Coronado Historic District

(added 1986 – Maricopa County – #86000206)
Roughly bounded by Virginia Ave., Fourteenth St., McDowell Rd., and Seventh St., Phoenix
(2600 acres, 714 buildings)





View Larger Map
Historic Significance:
Architect, builder, or engineer:
Architectural Style:
Area of Significance:
Period of Significance:
Historic Function:
Historic Sub-function:
Current Function:
Current Sub-function:
Architecture/Engineering, Event
Late 19th And 20th Century Revivals, Modern Movement, Bungalow/Craftsman
Community Planning And Development, Social History, Architecture
1900-1924, 1925-1949
Single Dwelling
Single Dwelling

The Coronado Historic District is one of the larger historic districts in Phoenix, covering about 1-1/2 square miles and includes about 5,000 homes.  consists of a number of small subdivisions; many were originally portions of Syndicate Place, Homewood Tract, and Ranchitos Bonitos subdivisions. Construction of residences in the neighborhood generally went from south to north, west to east.

Most homes in the neighborhood are one-story. Typically the smaller subdivisions were not developer/architect driven so homes were built over several years. Thus, one can find an interesting mix of architectural styles in Coronado, predominately bungalows (California, Classic, Craftsman), English Tudor, Spanish Colonial Revival, although one can also find examples of Pueblo Revival, Southwest (a blend of Spanish Colonial Revival and Pueblo Revival), and Transitional/Early Ranch. One exception is the Womack two-block subdivision on the eastern portion of the District that was constructed all at once.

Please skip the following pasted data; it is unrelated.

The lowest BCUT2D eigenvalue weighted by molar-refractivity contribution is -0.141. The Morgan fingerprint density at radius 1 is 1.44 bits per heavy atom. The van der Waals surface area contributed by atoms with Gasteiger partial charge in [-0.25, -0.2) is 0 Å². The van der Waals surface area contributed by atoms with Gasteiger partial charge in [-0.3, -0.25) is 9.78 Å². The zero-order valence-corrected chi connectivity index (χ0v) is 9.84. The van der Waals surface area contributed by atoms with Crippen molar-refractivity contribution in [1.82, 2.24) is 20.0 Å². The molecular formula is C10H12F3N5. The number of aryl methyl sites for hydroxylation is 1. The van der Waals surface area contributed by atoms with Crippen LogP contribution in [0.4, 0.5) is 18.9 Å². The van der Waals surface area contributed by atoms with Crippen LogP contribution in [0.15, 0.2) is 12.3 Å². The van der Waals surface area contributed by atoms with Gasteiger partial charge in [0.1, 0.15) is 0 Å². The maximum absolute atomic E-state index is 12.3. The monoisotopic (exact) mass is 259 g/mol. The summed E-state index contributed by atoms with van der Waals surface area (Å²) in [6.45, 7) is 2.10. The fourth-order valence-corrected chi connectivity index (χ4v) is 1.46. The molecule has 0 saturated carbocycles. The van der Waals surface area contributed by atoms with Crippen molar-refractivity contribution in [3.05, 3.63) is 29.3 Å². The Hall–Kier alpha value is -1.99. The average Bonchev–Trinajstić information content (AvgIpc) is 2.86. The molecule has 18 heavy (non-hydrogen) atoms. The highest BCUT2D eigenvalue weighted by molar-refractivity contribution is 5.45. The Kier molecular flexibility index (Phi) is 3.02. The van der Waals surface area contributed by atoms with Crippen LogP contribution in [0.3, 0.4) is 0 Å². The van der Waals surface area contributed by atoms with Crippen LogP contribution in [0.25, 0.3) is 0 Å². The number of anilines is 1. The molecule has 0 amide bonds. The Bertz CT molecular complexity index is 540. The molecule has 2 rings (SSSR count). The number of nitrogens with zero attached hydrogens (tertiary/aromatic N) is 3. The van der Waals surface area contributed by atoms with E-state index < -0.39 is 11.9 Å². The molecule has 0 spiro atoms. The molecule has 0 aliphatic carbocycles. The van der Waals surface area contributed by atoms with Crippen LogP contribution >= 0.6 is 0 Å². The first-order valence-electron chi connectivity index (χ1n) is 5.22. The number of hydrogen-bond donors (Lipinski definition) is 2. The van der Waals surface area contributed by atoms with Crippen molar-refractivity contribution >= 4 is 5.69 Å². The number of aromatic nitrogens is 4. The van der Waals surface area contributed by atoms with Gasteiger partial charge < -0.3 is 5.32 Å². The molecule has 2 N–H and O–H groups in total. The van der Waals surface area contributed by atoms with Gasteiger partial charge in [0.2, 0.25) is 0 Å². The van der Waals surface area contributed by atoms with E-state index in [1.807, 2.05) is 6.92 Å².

The Brill Line trolley ran along 10th Street from Washington Street up to Sheridan Street from 1913 to 1946. Emerson Elementary School, now the Phoenix Elementary School District Offices, opened in the fall of 1921. Our large neighborhood park, Coronado Park, was developed by the city in 1936 at Palm Lane and 12th Street.

Information courtesy of

Coronado … If you have more info, please email